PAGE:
Manganese steel was invented by Sir Robert Hadfield in 1882 and was unique in that it combined high toughness and ?ductility with exceptional work-hardening capacity. The material developed for crusher wear liners contained around one per cent carbon (C), 11 per cent manganese (Mn) and the balance iron (Fe). This ?material was cast followed by heat treatment after initial cooling. The heat treatment process included heating to above 10000C, to convert the brittle as-cast multi-phase microstructure to a single phase austenite, followed by a rapid water quench. The single phase austenitic microstructure remains stable at room ?temperature, producing a ductile high strength material resistant to the fatigue subjected by the rock crushing process. The material can readily revert back to the brittle as-cast structure in weld areas or during other thermal processes and care should be taken to avoid this. The ?standard Hadfield austenitic manganese steel described in Australian Standard AS2074 Grade H1A remains the most ?reliable ?material for crusher wear liners. The material has a starting Brinell hardness of around 200 and the ability for the ?working surface to harden to above 500. With C above one per cent and Mn above 11 per cent, it is considered the best material for the crushing of high compressive strength rock. Increasing the carbon and manganese level does change material properties that can improve the wear life when crushing lower compressive strength rock, although the reduction in the liner fatigue resistance must be considered.  Further changes explored ?include the addition of chromium  that could be added at the customer?s request and this was included in the earlier ?versions of AS2074 first published as ASG22 (1969). Chromium (Cr) was ?removed from grade H1A in later ?editions of AS2074 due to the adverse impact on wear liner fatigue properties in high impact applications and replaced with the ?introduction of grade H1B that contains 1.5 per cent to 2.5 per cent Cr. This grade is not used for crusher wear liners without due consideration for the crushing environment.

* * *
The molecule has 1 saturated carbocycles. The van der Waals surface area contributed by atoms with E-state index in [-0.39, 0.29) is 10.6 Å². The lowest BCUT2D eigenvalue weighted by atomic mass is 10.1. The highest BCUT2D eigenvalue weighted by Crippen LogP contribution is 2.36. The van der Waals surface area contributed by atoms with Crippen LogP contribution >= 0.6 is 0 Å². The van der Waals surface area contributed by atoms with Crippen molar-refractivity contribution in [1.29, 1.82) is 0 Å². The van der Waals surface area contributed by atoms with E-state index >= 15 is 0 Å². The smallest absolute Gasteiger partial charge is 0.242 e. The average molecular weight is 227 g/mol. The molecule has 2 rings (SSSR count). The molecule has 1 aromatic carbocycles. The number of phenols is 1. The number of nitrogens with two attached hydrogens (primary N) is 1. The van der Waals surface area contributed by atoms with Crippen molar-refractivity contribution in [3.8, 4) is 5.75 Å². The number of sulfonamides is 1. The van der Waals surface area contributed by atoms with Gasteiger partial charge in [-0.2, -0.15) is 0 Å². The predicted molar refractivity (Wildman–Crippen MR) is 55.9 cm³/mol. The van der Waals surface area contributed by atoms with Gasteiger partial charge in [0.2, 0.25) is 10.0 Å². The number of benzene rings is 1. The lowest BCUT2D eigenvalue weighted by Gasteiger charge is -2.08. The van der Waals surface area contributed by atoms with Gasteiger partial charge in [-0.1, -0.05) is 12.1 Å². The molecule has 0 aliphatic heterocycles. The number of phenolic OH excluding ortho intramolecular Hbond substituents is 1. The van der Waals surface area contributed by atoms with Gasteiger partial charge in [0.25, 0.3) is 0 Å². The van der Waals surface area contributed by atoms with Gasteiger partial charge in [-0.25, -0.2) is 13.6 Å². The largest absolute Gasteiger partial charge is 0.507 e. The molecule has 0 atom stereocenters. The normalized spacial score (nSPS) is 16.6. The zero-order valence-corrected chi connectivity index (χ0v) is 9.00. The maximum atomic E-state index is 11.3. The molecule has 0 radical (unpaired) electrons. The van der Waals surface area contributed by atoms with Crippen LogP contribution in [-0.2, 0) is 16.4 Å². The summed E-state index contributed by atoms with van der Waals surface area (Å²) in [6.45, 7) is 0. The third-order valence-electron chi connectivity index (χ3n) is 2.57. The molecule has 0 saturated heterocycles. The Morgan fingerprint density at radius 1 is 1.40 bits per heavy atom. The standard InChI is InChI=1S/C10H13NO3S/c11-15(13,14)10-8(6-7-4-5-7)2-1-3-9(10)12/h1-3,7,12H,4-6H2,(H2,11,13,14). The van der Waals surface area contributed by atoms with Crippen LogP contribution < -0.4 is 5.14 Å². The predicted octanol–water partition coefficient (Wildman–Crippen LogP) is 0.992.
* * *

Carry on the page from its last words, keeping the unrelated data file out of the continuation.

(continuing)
Crushing Equipment has developed three grades of manganese steels with ?assistance from original equipment ?manufacturers and ongoing feedback from end users ?operating in a variety of crushing ?applications. There is evidence a liner can have up to double the wear life, ?changing from a standard manganese grade to a higher C-Mn grade when crushing a low compressive strength and high silica ?content material. At the same time, using the high C-Mn grades for high ?compressive strength rock can lead to ?premature failure before the liner reaches its expected life. The three primary grades include:
a. Grade 845: Standard Hadfield ?manganese steel:  13 per cent Mn and 1.2 per cent C.
b. Grade 846: 18 per cent high carbon manganese steel: 18 per cent Mn and 1.3 per cent C.